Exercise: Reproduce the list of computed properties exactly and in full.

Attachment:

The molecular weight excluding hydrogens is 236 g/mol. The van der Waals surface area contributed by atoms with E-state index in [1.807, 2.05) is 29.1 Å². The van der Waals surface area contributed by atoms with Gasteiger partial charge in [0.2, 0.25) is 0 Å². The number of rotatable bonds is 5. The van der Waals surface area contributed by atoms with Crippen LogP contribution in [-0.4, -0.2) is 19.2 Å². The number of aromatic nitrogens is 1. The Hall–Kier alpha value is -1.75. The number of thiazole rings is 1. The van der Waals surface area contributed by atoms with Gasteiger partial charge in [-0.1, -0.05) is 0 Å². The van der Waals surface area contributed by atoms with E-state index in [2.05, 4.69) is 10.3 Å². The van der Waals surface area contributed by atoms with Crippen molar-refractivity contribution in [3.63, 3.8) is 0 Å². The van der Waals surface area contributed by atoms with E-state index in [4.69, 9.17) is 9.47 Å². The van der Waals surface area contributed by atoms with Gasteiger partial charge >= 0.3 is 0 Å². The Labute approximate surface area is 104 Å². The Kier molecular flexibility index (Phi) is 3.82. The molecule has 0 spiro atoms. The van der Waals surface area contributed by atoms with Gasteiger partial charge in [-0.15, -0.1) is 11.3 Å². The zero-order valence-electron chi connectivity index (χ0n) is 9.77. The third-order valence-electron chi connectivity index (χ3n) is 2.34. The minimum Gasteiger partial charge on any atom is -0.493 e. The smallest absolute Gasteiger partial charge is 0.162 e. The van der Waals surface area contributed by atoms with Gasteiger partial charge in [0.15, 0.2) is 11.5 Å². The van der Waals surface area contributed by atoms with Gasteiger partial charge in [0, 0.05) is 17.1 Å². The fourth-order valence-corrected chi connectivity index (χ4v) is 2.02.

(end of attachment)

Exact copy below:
The molecular weight excluding hydrogens is 236 g/mol. The van der Waals surface area contributed by atoms with E-state index in [1.807, 2.05) is 29.1 Å². The van der Waals surface area contributed by atoms with Gasteiger partial charge in [0.2, 0.25) is 0 Å². The number of rotatable bonds is 5. The van der Waals surface area contributed by atoms with Crippen LogP contribution in [-0.4, -0.2) is 19.2 Å². The number of aromatic nitrogens is 1. The Hall–Kier alpha value is -1.75. The number of thiazole rings is 1. The van der Waals surface area contributed by atoms with Gasteiger partial charge in [-0.1, -0.05) is 0 Å². The van der Waals surface area contributed by atoms with E-state index in [2.05, 4.69) is 10.3 Å². The van der Waals surface area contributed by atoms with Crippen molar-refractivity contribution in [3.63, 3.8) is 0 Å². The van der Waals surface area contributed by atoms with E-state index in [4.69, 9.17) is 9.47 Å². The van der Waals surface area contributed by atoms with Gasteiger partial charge >= 0.3 is 0 Å². The Labute approximate surface area is 104 Å². The Kier molecular flexibility index (Phi) is 3.82. The molecule has 0 spiro atoms. The van der Waals surface area contributed by atoms with Gasteiger partial charge in [-0.15, -0.1) is 11.3 Å². The zero-order valence-electron chi connectivity index (χ0n) is 9.77. The third-order valence-electron chi connectivity index (χ3n) is 2.34. The minimum Gasteiger partial charge on any atom is -0.493 e. The smallest absolute Gasteiger partial charge is 0.162 e. The van der Waals surface area contributed by atoms with Gasteiger partial charge in [0.15, 0.2) is 11.5 Å². The van der Waals surface area contributed by atoms with Gasteiger partial charge in [0, 0.05) is 17.1 Å². The fourth-order valence-corrected chi connectivity index (χ4v) is 2.02.